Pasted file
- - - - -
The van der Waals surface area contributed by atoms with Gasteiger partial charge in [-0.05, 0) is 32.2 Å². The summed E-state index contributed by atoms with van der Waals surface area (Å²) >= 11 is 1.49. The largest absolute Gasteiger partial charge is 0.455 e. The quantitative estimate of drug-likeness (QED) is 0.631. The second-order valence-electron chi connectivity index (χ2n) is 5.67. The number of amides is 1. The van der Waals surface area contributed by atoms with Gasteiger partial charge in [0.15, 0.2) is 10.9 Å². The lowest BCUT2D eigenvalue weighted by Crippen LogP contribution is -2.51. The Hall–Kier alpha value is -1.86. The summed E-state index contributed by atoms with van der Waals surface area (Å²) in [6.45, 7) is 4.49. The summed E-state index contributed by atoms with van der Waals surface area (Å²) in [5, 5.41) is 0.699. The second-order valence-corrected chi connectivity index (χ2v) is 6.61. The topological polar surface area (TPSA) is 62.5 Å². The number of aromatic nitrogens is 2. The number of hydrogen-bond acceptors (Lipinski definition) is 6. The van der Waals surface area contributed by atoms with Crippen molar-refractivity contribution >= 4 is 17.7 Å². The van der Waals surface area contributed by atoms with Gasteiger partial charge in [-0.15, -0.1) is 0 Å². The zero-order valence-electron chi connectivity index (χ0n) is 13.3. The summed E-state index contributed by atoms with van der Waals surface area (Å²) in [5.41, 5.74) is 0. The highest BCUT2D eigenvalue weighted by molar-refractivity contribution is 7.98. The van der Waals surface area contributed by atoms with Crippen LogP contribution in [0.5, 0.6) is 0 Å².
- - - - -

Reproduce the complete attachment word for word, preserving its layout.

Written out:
The van der Waals surface area contributed by atoms with Gasteiger partial charge in [-0.05, 0) is 32.2 Å². The summed E-state index contributed by atoms with van der Waals surface area (Å²) >= 11 is 1.49. The largest absolute Gasteiger partial charge is 0.455 e. The quantitative estimate of drug-likeness (QED) is 0.631. The second-order valence-electron chi connectivity index (χ2n) is 5.67. The number of amides is 1. The van der Waals surface area contributed by atoms with Gasteiger partial charge in [0.15, 0.2) is 10.9 Å². The lowest BCUT2D eigenvalue weighted by Crippen LogP contribution is -2.51. The Hall–Kier alpha value is -1.86. The summed E-state index contributed by atoms with van der Waals surface area (Å²) in [6.45, 7) is 4.49. The summed E-state index contributed by atoms with van der Waals surface area (Å²) in [5, 5.41) is 0.699. The second-order valence-corrected chi connectivity index (χ2v) is 6.61. The topological polar surface area (TPSA) is 62.5 Å². The number of aromatic nitrogens is 2. The number of hydrogen-bond acceptors (Lipinski definition) is 6. The van der Waals surface area contributed by atoms with Crippen molar-refractivity contribution >= 4 is 17.7 Å². The van der Waals surface area contributed by atoms with Gasteiger partial charge in [-0.15, -0.1) is 0 Å². The zero-order valence-electron chi connectivity index (χ0n) is 13.3. The summed E-state index contributed by atoms with van der Waals surface area (Å²) in [5.41, 5.74) is 0. The highest BCUT2D eigenvalue weighted by molar-refractivity contribution is 7.98. The van der Waals surface area contributed by atoms with Crippen LogP contribution in [0.5, 0.6) is 0 Å².